1944 Blue Ribbon reissue
Changes in the Blue Ribbon
- In the original version, when Bugs plays "Guess Who" with Elmer, Elmer's second answer was Carole Lombard. In the reissue prints released following Lombard's death in a plane crash, "Carole Lombard" was redubbed with "Barbara Stanwyck."
- If you look closely, you can see that before it says MCMXL (1940), it says MCMXLIV (the Blue Ribbon reissue was made in 1944). It quickly changes to MCMXL with a big black outline (so that MCMXLIV cannot be seen).
This and Hiawatha's Rabbit Hunt were the only Bugs Bunny cartoons that ended up in the a.a.p. package to be reissued as Blue Ribbons. This is because WB started making theaters pay more to show Bugs Bunny cartoons (excluding reissues) than other WB cartoons. As a result, it would be more than another decade before another Bugs Bunny cartoon was reissued – by that point, the original credits remained on reissues.
Wild Hare on the radio
In a rare promotional broadcast, A Wild Hare was loosely adapted for the radio as a sketch performed by Mel Blanc and Arthur Q. Bryan on the April 11, 1941 edition of The Al Pearce Show. The sketch was followed by a scripted interview with Leon Schlesinger.
Although the script is available for public online viewing, as of June 2010 no recording of the broadcast is known to exist.
What's up, Doc?
- Bugs's nonchalant carrot-chewing stance, as explained many years later by Chuck Jones, and again by Friz Freleng and Bob Clampett, comes from the movie It Happened One Night, from a scene where the Clark Gable character is leaning against a fence eating carrots more quickly than he is swallowing (as Bugs would later often do), giving instructions with his mouth full to the Claudette Colbert character, during the hitch-hiking sequence. This scene was so famous at the time that most people immediately got the connection.
- The line, "What's up, Doc?", was added by director Tex Avery for this film. Avery explained later that it was a common expression in Texas where he was from, and he didn't think much of the phrase. But when this short was screened in theaters, the scene of Bugs calmly chewing a carrot, followed by the nonchalant "What's Up, Doc?", went against any 1940s audience's expectation of how a rabbit might react to a hunter and caused complete pandemonium in the audience, bringing down the house in every theater. Because of the overwhelming reaction, Bugs eats a carrot and utters some version of the phrase in almost every one of his cartoons after that, sometimes entirely out of context as compared to this original use.
The film occurs (unrestored) in its entirety in two documentaries available as bonus material in the Looney Tunes Golden Collection series. One documentary is What's Up, Doc? A Salute to Bugs Bunny, which is available as a special feature on Discs 3 and 4 of the Looney Tunes Golden Collection: Volume 3, with the original title cards. The other documentary is Bugs Bunny: Superstar, which is available as a special feature on Discs 1 and 2 of the Looney Tunes Golden Collection: Volume 4 with the Blue Ribbon reissue titles and 'dubbed version' end title, although it has not been refurbished or released independently in that series. The most noticeable effect of this is that the backgrounds appear to be in muted, autumn-like tones (visible in the picture of Elmer and Bugs above), rather than the vibrant springtime colors the backgrounds were painted in (although this is mainly due to the age of the prints). An uncut, restored version appears on the Warner Bros. Home Entertainment Academy Awards Animation Collection – 15 Winners, 26 Nominees DVD set, but did not surface on the Golden Collection series, despite being the debut for Bugs Bunny, Warner Bros.' most popular cartoon star. The restored version is also featured on Disc 1 of The Essential Bugs Bunny and on Disc 1 of the Looney Tunes Platinum Collection: Volume 2.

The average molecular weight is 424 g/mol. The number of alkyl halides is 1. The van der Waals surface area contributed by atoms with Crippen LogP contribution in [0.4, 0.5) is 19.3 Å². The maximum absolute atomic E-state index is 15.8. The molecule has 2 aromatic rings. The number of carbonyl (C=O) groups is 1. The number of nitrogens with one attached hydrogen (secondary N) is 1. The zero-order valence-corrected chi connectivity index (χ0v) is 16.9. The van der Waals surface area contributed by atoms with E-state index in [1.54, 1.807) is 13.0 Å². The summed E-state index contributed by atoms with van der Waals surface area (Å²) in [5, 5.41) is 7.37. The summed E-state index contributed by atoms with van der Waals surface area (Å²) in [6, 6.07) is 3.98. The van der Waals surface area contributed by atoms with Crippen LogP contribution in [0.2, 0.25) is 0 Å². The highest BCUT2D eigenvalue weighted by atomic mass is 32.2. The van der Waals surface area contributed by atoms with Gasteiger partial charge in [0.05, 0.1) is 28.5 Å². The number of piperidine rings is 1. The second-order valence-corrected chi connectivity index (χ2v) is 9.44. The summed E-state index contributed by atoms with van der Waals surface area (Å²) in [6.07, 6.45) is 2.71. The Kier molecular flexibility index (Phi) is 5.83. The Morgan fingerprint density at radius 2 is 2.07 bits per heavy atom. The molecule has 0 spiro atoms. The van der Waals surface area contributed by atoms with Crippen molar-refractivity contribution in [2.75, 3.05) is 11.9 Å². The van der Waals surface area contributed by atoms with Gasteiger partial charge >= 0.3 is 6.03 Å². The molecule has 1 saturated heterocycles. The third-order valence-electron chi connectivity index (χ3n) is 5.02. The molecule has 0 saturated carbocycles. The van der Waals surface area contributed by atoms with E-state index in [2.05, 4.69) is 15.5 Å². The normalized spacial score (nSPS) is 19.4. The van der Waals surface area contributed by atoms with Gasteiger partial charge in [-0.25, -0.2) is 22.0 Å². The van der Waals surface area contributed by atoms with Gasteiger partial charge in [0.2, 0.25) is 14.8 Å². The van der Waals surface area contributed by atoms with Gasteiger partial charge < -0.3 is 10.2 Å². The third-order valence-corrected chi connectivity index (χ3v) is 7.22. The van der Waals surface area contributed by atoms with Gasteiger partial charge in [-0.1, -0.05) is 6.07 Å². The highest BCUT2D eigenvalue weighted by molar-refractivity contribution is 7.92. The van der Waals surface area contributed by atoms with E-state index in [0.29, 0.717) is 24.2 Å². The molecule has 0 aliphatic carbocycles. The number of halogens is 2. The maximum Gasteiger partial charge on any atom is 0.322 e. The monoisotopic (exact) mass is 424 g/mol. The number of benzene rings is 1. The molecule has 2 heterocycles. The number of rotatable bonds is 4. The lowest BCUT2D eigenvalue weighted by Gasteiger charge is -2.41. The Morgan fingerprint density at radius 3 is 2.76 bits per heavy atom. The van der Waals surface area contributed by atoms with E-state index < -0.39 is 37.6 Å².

- Barrier, Michael (2003), Hollywood Cartoons: American Animation in Its Golden Age, Oxford University Press. ISBN 978-0-19-516729-0
- Adamson, Joe (1990). Bugs Bunny: 50 Years and Only One Grey Hare. New York: Henry Holt. ISBN 978-0-8050-1190-6
- Blanc, Mel; Bashe, Philip (1988). That's Not All, Folks!. Warner Books. ISBN 0-446-39089-5 (Softcover), ISBN 0-446-51244-3 (Hardcover)
- A Wild Hare trivia at the Internet Movie Database.
- "Termite Terrace Tenancy: Virgil Ross remembers".
- "1940 academy awards". Retrieved 2007-09-20.
- "Original script". Al Pearce Show. tobaccodocuments.org. April 11, 1942. Archived from the original on 30 July 2010. Retrieved June 26, 2010.
- It Happened One Night film review by Tim Dirks, Filmsite.org.
- Adamson, Joe (1975). Tex Avery: King of Cartoons, New York: De Capo Press. OCLC 59807115
- http://animatedviews.com/2010/the-essential-bugs-bunny/ Retrieved February 11, 2013.
- http://www.cartoonbrew.com/biz/looney-tunes-platinum-collection-volume-2-available-on-dvd-and-blu-ray-october-16-2011-67384.html Retrieved February 11, 2013.